Gathering Assets, Paying Debts, and Distributing Bequests
Gathering Assets, Paying Debts, and Distributing Bequests
The approach of the Williams Law Firm in adversary proceedings is simple and straight forward. The client understanding of the adversary proceedings process is important to our team. In addition, we make sure that every client understands exactly what is happening, what it means now, and what it means for the future.
Defending bankruptcy Trustee lawsuits against your business in the District of Delaware
Being sued in an adversary proceeding in US Bankruptcy Court for the District of Delaware can come as a surprise to businesses from all over the country and around the world. As a named defendant, usually you have done nothing wrong and often have not even been paid the full amount you were owed.
Prior to being sued, as a trade creditor, you first receive notice that a business which hired you to perform services or which purchased goods from you and who usually still owes you money has filed for bankruptcy in the District of Delaware. You may think that all hope is lost for collecting those funds. By filing a timely claim there is a chance of recovery, especially for secure or priority claims.
That is not the end of the story for trade creditors who were paid 90 days before bankruptcy. If you were paid from the debtor within the 90 day period prior to filing for bankruptcy oftentimes the Trustee for the debtor sues to reverse those payments. You may not expect a lawsuit to recover payments you received within the 90 day period before the petition (the “preference period”). For many, a suit from a bankruptcy Trustee alleging “fraudulent transfer” or “voidable transfer” adds insult to injury because these funds were earned and received by you honestly, and you are an “innocent victim” of the bankruptcy system. Plus, you have no contact with Delaware, and now you need a Delaware lawyer to defend yourself. Fortunately, the vast majority of these cases get settled at mediation for a fraction of the claim, but it is important to have local Delaware counsel help you analyze the claims to determine your potential exposure and an appropriate settlement position, depending on the facts. These cases can range from five thousand dollars to millions of dollars.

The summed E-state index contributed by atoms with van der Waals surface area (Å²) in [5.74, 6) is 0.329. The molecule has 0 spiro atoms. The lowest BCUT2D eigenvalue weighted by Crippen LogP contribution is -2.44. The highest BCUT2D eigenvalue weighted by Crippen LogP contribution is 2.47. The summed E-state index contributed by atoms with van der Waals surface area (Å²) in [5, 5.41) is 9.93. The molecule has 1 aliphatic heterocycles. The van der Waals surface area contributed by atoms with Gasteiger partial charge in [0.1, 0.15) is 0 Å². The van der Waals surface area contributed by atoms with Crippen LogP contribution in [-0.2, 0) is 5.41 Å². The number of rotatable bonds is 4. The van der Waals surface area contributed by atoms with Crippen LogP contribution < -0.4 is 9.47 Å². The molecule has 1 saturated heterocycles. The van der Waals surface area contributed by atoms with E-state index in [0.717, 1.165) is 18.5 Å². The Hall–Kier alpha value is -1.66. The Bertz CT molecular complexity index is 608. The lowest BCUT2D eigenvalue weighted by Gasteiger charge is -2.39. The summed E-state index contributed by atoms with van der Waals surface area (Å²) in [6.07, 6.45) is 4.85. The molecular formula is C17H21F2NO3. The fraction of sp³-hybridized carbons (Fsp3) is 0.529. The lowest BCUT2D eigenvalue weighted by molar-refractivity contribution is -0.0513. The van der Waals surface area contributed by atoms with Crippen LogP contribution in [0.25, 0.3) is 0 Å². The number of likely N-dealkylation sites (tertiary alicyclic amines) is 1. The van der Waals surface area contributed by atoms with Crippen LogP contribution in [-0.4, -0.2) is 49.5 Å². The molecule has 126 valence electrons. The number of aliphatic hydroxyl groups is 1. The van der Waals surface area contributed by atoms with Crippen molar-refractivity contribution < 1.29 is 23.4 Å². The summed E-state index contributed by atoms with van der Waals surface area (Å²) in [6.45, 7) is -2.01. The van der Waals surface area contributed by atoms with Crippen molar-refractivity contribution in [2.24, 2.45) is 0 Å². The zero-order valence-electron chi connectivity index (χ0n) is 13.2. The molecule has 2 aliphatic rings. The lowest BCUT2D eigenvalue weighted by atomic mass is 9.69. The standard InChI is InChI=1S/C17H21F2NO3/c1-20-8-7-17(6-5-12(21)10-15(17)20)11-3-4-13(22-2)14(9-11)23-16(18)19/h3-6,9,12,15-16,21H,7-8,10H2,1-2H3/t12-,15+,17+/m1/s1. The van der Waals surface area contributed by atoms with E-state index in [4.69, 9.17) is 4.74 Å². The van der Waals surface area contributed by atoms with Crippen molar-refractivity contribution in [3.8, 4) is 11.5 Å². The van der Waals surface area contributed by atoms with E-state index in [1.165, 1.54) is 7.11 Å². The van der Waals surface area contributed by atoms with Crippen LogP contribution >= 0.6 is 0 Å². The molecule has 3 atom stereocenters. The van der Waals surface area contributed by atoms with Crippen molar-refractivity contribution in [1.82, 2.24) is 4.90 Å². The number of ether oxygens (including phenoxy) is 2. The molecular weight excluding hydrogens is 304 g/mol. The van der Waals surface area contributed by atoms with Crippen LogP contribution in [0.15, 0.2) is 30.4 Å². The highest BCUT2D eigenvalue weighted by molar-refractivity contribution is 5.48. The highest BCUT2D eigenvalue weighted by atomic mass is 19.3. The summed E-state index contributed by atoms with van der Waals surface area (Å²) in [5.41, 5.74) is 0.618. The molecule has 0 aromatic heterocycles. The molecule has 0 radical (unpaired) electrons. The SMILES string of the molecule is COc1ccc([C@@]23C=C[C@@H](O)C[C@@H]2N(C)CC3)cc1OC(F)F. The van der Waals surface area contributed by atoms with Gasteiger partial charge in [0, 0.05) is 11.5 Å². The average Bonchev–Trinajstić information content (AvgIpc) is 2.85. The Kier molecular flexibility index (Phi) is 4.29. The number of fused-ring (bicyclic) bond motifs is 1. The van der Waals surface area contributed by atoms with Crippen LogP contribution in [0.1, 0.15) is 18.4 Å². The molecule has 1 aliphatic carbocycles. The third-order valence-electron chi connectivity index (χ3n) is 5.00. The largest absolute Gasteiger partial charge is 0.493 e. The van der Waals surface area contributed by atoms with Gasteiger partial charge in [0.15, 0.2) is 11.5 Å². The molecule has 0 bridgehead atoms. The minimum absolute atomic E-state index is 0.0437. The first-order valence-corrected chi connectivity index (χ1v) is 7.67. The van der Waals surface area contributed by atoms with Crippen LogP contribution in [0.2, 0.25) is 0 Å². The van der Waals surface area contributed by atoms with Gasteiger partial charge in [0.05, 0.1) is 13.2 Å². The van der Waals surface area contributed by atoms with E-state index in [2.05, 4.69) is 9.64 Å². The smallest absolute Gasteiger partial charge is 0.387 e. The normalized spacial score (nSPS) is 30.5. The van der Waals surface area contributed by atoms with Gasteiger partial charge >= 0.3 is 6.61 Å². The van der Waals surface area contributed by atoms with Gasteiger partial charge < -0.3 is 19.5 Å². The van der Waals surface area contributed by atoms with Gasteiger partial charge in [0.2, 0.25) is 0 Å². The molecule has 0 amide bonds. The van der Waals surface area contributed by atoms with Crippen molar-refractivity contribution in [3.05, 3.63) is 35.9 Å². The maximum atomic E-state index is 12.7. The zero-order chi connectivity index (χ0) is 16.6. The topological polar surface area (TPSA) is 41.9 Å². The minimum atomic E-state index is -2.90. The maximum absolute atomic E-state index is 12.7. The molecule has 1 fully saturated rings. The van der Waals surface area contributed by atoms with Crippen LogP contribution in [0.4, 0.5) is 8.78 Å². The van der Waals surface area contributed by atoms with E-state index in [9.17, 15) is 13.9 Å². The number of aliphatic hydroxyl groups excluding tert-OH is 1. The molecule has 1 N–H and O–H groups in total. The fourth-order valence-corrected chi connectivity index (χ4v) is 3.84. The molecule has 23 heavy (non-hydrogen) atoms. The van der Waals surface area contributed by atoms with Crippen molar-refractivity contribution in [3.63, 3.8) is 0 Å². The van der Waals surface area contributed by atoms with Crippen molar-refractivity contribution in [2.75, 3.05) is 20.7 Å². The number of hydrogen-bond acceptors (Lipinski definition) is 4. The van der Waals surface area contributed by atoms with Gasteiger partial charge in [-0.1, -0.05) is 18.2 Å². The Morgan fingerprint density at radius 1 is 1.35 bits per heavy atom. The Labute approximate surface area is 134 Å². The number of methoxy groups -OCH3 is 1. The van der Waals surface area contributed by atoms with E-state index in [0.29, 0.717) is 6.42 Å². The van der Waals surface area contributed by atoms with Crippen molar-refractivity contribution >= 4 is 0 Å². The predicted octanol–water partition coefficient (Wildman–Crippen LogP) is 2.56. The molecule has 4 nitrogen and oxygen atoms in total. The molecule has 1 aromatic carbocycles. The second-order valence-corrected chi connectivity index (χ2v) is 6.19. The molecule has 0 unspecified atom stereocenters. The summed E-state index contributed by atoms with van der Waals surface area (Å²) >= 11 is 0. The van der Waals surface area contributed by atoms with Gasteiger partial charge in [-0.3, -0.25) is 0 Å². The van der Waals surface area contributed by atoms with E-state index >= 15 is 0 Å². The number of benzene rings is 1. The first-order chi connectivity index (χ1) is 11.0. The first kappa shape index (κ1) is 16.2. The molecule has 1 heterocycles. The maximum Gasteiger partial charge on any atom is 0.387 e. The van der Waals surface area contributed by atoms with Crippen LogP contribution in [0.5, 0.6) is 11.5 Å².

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One threshold question many have is, “what is an adversary proceeding?” An adversary proceeding is a separate lawsuit filed in a bankruptcy case to return funds that a Trustee suspects may be preferential or fraudulent. The legislative intent is to protect creditors that may not have been paid because a debtor made payments only to certain creditors instead. The primary objective of the law is to treat all creditors prior to the bankruptcy evenly.
In an adversary proceeding, such as a preference claim, you have statutory defenses you can raise, including (1) new value and (2) ordinary course of business. These defenses prove you were dealing with the debtor during the preference period in a fair manner because you continued to provide goods and services after receiving payments and/or that you were paid during the preference period under substantially the same number of days from invoice to payment as previous payment periods for pre-preference aged receivables.